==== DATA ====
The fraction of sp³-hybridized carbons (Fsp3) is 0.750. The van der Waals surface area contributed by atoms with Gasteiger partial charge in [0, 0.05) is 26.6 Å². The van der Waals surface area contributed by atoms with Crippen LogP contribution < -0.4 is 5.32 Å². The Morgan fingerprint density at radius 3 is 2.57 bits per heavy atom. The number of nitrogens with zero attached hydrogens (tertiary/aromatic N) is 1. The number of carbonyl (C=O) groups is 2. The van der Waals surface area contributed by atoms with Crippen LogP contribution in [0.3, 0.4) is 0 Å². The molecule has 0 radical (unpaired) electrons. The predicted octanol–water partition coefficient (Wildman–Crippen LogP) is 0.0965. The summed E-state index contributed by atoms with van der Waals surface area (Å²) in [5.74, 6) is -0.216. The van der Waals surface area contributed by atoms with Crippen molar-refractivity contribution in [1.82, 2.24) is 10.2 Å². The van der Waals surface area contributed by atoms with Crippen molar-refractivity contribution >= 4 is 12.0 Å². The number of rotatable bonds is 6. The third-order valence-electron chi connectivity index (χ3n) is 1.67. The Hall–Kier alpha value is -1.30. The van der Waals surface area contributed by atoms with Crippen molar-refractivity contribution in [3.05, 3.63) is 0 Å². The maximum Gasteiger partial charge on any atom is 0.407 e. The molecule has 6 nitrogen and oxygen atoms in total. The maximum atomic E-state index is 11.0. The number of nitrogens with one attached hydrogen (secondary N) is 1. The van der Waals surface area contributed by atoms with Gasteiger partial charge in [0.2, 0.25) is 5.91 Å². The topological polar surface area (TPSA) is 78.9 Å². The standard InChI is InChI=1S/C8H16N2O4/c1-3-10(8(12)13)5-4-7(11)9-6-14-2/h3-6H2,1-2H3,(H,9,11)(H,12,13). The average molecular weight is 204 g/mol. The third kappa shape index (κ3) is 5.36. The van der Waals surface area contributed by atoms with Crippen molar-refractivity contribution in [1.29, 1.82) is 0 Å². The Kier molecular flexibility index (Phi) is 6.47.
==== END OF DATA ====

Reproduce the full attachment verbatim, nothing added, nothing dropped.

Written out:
The fraction of sp³-hybridized carbons (Fsp3) is 0.750. The van der Waals surface area contributed by atoms with Gasteiger partial charge in [0, 0.05) is 26.6 Å². The van der Waals surface area contributed by atoms with Crippen LogP contribution < -0.4 is 5.32 Å². The Morgan fingerprint density at radius 3 is 2.57 bits per heavy atom. The number of nitrogens with zero attached hydrogens (tertiary/aromatic N) is 1. The number of carbonyl (C=O) groups is 2. The van der Waals surface area contributed by atoms with Crippen LogP contribution in [0.3, 0.4) is 0 Å². The molecule has 0 radical (unpaired) electrons. The predicted octanol–water partition coefficient (Wildman–Crippen LogP) is 0.0965. The summed E-state index contributed by atoms with van der Waals surface area (Å²) in [5.74, 6) is -0.216. The van der Waals surface area contributed by atoms with Crippen molar-refractivity contribution in [1.82, 2.24) is 10.2 Å². The van der Waals surface area contributed by atoms with Crippen molar-refractivity contribution >= 4 is 12.0 Å². The number of rotatable bonds is 6. The third-order valence-electron chi connectivity index (χ3n) is 1.67. The Hall–Kier alpha value is -1.30. The van der Waals surface area contributed by atoms with Crippen molar-refractivity contribution in [3.05, 3.63) is 0 Å². The maximum Gasteiger partial charge on any atom is 0.407 e. The molecule has 6 nitrogen and oxygen atoms in total. The maximum atomic E-state index is 11.0. The number of nitrogens with one attached hydrogen (secondary N) is 1. The van der Waals surface area contributed by atoms with Gasteiger partial charge in [0.2, 0.25) is 5.91 Å². The topological polar surface area (TPSA) is 78.9 Å². The standard InChI is InChI=1S/C8H16N2O4/c1-3-10(8(12)13)5-4-7(11)9-6-14-2/h3-6H2,1-2H3,(H,9,11)(H,12,13). The average molecular weight is 204 g/mol. The third kappa shape index (κ3) is 5.36. The van der Waals surface area contributed by atoms with Crippen molar-refractivity contribution in [1.29, 1.82) is 0 Å². The Kier molecular flexibility index (Phi) is 6.47.